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InnerSource: What can it do for you?

author

David Hirsch

Sep 3

InnerSource: what can it do for you?

Everybody’s heard of Open Source, but what about InnerSource?

A search for “Open Source” on Pexels resulted in this cute dog. I’m not mad about it. (Photo by Anna Shvets)

InnerSource. I still remember the first time I heard this word. It was during my first interview for Dynatrace and I had no clue what it meant.

The next thing I know, I had to prepare a presentation on the topic and that’s how the beautiful online exploration began.

Luckily I wasn’t alone.

Organizations like InnerSource Commons exist and have tons of documents, free ebooks, and videos. Without them, I would have been lost. And now, after my first six months at Dynatrace, I’m proud to be able to witness how InnerSource can work with our company culture and strengthen it. With our first teams adopting the principles and plans to bring more into the fold, I can’t wait to see what the future holds.

But first, let’s answer a few questions.

What is InnerSource? Why are people talking about it? How does it work? What can it do for my company?

Well, I guess I really set myself up for a challenge, but I’ll try to answer all of these questions as well as I can. And if you still have some, just reach out or join the InnerSource Commons Slack, someone is always happy to answer questions and there is lots of great material to read or watch.

What is InnerSource?

For those who aren’t familiar with the concept here is my own one-line explanation:

InnerSource is a process/culture based on Open-Source principles, only used within a company.

That isn’t too bad!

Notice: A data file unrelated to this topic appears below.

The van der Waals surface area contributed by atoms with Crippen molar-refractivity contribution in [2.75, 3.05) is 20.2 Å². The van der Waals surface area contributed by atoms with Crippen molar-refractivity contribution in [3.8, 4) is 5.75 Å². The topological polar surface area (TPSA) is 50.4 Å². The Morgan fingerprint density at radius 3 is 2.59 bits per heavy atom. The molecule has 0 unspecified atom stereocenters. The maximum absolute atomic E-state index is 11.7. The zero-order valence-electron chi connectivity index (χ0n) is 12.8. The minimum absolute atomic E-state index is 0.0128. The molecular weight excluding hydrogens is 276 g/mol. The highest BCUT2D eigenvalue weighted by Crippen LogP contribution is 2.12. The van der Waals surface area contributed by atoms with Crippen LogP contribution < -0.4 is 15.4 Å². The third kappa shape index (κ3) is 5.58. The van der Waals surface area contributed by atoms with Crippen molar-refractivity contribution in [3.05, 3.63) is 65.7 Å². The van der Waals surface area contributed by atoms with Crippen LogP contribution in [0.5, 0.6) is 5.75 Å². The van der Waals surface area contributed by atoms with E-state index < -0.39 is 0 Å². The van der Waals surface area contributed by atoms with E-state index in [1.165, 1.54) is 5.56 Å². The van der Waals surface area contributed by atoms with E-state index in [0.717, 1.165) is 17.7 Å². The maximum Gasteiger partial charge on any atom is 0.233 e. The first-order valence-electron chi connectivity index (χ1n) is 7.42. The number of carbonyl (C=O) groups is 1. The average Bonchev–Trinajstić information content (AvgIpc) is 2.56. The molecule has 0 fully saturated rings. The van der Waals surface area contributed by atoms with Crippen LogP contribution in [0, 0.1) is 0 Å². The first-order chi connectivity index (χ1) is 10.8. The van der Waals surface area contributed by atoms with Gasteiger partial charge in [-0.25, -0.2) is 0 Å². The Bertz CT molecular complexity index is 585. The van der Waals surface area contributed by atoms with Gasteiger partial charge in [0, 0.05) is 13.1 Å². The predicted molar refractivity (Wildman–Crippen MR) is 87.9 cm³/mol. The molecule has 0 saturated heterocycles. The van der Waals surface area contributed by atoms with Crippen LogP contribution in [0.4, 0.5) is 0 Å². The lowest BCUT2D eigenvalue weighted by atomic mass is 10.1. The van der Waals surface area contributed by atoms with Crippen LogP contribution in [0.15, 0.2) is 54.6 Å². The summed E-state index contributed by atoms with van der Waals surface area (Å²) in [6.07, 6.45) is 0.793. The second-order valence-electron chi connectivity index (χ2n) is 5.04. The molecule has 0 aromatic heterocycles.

But let’s go back a little further and define some of these open-source principles:

  • Transparency — anyone can view the source code
  • Community — anyone can contribute
  • Collaboration — individuals or people from different companies work together
  • Asynchronous — communications are usually written
  • Documentation — this is a consequence of the previous point

Great! Now that we have gotten that out of the way, let’s dig a little deeper.

Why are people talking about InnerSource?

Well, here the answer is actually quite simple. In recent years, the entire software/tech industry has been shifting towards Open Source. Giants such as Google, Microsoft, Facebook, and many others have started their own Open Source programs and the majority has answered this call to action by following them and by contributing more and more to Open Source projects.

In parallel, companies have also noticed how well the open-source structure works, the speed and quality with which code is delivered, and the communities that have developed around different projects. Thankfully many have taken these lessons and started applying them internally to replicate the results and the culture that comes with them. And many companies, software and non, have raked in the benefits.

How does InnerSource work?

Finally! Time to see how it works!

First, it is all based on the idea that any project is visible to all members of an organization. By doing this, everyone has access to all the information and can see who is working on what, what the blockers are, what the next steps are, and, in general, how they work. This is a great way to eliminate silos, reduce duplicate work and create more cross-company collaboration.